A disenchanted, veteran actor goes AWOL while shooting a B movie and looks up his estranged mother. There he hears the revelation that a pregnant woman with whom he had a fling came looking for him years earlier. He sets out to find her.


Howard Spence (Sam Shepard) was once a rugged, good-looking movie star of Westerns. At 60, he is a washed-up actor with too many addictions. We meet Howard at a moment of existential crisis. He takes off from a film set, mid production, of yet another Western.

The film’s financiers, in desperation, send a 'bounty hunter", Sutter (Tim Roth) to track Howard down, bring him back and force him to fulfil his acting contract. In his bid to escape, Howard visits his mother (Eva Marie Saint) who he hasn’t seen in 15 years, in Elko, Nevada.

During the stop over, Howard learns that 20 years ago in Butte, Montana, he fathered a son, Earl (Gabriel Mann), to an old sweetheart, Doreen (Jessica Lange).

When Sutter tracks Howard down in Nevada, Howard is once again forced to take off. With nowhere else to go, Howard travels to Butte Montana, believing that perhaps his long-lost son may be his salvation. However, his reunion with both Doreen and his son, Earl, does not prove smooth.

Earl, now 19, is a musician with an explosive temper and an equally explosive relationship with his girlfriend, Amber (Fairuza Balk). Earl does not welcome his new-found father’s approaches.

Howard’s life is further complicated when he meets a young woman, Sky (Sarah Polley), about the same age as Earl, whose revelations further disrupt his life. Confused, Howard tries to make sense of this new world and figure his place in it. In surreal moments, reminiscent of Wim Wender’s oeuvre, Howard contemplates lost-opportunities and potential futures.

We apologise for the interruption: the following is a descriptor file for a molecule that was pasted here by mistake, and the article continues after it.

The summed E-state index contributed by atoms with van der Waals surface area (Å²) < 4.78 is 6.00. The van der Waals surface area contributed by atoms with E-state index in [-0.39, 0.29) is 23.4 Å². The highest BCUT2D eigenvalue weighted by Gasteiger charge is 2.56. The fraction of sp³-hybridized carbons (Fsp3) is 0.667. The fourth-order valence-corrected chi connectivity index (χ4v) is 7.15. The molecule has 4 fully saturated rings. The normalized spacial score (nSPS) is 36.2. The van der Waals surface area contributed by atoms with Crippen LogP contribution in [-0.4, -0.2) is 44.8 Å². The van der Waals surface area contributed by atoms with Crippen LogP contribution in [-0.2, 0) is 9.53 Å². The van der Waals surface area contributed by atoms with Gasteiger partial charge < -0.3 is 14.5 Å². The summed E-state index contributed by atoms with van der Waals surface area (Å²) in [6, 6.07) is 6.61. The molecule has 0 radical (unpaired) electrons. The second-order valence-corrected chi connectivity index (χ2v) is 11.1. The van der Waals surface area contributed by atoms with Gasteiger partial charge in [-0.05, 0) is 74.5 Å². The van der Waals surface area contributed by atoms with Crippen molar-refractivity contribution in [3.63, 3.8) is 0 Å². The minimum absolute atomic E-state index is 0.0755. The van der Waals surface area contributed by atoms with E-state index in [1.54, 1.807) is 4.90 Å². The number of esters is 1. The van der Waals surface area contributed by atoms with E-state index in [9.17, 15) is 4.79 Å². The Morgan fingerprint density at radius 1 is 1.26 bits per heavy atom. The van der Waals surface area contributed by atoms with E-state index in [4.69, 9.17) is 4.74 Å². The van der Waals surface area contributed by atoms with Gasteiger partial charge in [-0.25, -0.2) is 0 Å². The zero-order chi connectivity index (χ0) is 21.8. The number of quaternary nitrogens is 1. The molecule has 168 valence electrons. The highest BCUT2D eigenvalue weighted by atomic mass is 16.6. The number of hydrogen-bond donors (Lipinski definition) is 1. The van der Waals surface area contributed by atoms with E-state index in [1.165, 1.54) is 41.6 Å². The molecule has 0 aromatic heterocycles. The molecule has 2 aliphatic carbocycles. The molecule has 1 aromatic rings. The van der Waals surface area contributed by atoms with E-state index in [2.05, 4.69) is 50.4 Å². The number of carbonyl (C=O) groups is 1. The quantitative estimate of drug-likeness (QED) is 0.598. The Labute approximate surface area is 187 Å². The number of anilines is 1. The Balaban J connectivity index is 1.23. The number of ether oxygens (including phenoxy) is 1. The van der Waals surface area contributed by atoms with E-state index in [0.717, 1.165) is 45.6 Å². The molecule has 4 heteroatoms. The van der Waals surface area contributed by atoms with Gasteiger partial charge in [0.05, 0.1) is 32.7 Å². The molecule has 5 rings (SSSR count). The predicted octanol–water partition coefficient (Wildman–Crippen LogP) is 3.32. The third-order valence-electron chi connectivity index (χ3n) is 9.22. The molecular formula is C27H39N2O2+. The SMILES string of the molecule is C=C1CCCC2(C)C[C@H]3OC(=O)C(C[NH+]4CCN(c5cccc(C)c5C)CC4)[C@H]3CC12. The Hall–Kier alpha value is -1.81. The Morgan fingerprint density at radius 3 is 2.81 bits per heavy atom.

The panoramic and empty American landscape of Don’t Come Knocking, is inhabited by individuals deeply scared by regret, estrangement and loneliness. The characters appear larger than life, more iconic than 'real’, suggesting an existential condition, not born of individual histories but rather, symptomatic of a broader malaise inherent in American life.

Don’t Come Knocking is the second collaboration for writer, Sam Shepard and director, Wim Wenders. Their first collaboration on Paris, Texas won the prestigious Palme d’Or at Cannes.
(Reviewed by Tinzar Lwyn)

Wim Wenders (director/co-screenplay) was born in Germany weeks after the end of World War II, and helped to re-define the German cinema and produce some of the most impressive creative work every captured on film. Part of the same broad cultural trend in post-war Germany that also included fellow filmmakers Fassbinder and Herzog and playwright Peter Handke, Wenders early short films reflected both his own native German roots and a deep appreciation for American cinematic and cultural traditions. His first feature Summer in the City was followed by the screen adaptation of Handke's short story, The Goalie's Anxiety at the Penalty Kick, an existential mystery that is considered one of his most influential films. The films he made in Germany in the 1970s include The Scarlet Letter, Alice in the Cities, The Wrong Move, Kings of the Road, and The American Friend which starred Dennis Hopper.